Initially, I started buying -ve geared property - mainly because that was all I knew. Everything I had read - including Jan Somer's books promoted the concept of -ve gearing. I have changed my thinking since though.

Having said that - there are many approaches to property investing and many 'end games' so to speak. LOE being one of them. Rixter explains LOE very well and his strategy works well for him.

charttv said: ↑
Many property spruikers use the same tired model where they assume 10% capital growth on average or something along the lines of "property doubles every 7 to 10 years"Click to expand...
Historically, the spruikers can be proven correct in this regard. We are going through a period of lower and even negative growth at the moment which leads people to question whether there will be future capital gains available in property.


charttv said: ↑
My question is, what happens if you do throw your lot in hoping to live off equity and you experience no capital growth over 7-10 years? What do you do if you have little to no equity to draw down on or even worse, are in negative equity?Click to expand...
In the good times (ie loose credit) Lines of credit are topped up in preparation for the lean times. Meaning that it would be possible to survive a period of 10 yrs on LOE before needing to refinance.

charttv said: ↑
I ask because the prolonged flat growth of the Perth residential market has got me thinking, many would have seen little to no capital growth of their portfolios for 4 to 5 years.Click to expand...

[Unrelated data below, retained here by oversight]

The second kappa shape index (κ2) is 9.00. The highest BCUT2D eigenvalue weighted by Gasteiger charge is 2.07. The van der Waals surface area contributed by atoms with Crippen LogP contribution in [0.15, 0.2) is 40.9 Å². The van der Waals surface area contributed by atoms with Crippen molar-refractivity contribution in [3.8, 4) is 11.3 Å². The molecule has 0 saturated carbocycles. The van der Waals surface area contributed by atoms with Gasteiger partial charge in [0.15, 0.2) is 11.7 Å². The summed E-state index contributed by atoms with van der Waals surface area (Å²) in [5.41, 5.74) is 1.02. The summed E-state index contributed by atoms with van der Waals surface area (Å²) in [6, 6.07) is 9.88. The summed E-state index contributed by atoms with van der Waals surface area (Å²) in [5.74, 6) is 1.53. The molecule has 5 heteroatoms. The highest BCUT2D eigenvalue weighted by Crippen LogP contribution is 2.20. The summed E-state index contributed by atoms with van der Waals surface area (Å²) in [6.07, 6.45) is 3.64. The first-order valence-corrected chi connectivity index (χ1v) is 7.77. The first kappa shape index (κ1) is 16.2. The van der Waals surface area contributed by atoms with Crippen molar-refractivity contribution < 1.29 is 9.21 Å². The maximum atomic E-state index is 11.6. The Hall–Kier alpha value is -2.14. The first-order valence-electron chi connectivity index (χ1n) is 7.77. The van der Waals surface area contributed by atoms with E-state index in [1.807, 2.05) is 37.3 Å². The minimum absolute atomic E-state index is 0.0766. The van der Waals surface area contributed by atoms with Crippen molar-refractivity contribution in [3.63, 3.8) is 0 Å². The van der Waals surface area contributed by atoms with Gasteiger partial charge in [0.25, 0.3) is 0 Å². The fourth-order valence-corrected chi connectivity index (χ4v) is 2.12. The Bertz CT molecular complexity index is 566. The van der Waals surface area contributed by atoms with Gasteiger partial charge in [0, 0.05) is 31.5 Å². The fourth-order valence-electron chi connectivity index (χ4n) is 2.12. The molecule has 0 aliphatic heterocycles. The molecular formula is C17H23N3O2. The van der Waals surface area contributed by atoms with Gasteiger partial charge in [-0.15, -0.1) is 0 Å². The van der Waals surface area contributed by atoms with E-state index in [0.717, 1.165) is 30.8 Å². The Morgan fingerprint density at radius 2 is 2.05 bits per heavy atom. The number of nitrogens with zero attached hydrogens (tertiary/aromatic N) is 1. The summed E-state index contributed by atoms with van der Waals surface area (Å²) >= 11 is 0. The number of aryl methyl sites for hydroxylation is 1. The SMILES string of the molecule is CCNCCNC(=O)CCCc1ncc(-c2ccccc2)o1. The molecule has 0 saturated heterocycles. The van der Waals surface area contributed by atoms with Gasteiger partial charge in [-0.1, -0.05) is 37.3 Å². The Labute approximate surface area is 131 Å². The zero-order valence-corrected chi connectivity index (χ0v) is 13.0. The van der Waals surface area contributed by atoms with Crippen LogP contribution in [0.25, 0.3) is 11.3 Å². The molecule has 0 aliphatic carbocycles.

I guess this is where diversification could help. Had an investor had IP's in Perth, Melbourne and Sydney they would have seen growth in Melb and Sydney over this period of time and been able to use those IP's to draw funds from.

Regards Jason.  

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jingo said: ↑
Historically, the spruikers can be proven correct in this regard. We are going through a period of lower and even negative growth at the moment which leads people to question whether there will be future capital gains available in property.Click to expand...
I think you've hit a nail straight on the head here.

Property does not always increase in value, anyone will tell you that right now. The interesting part is that a lot of people currently think the sky is falling and property prices can not possibly increase every again.

Right now property is going through a 'downturn' and is falling (but not crashing) in value. Eventually things will stabalise and property will increase in value again. Different locations will have various rates of increase and some places will start to go up in value before others.

For those with a long term wealth creation plan, this is good news. If you buy good properties in good areas for good prices and stick with it, you'll do fine over 10 to 20 years. If you're looking to make a quick buck, I'd say it's possible, but a lot more risky so you could loose money too.

Downturns don't help a LOE strategy. It's one that's very reliant on capital growth and also bank sentinent. If you've got lots of equity, you might be able get through downturns. If you run out of equity you're in trouble.

The other problem with the strategy is if the banks decide to stop lending you money, eventually you'll run out of it and the strategy will collapse. Right now the law states that in most cases, lenders need to see evidence that you can afford the loan or line of credit. Having lots of equity is not proof of affordability, only cashflow is.

My suggestion for a long term retirement strategy is build up lots of equity. At some point, take steps to point your investment portfolio towards one of cashflow generation, instead of wealth creation. Then live of the cashflow.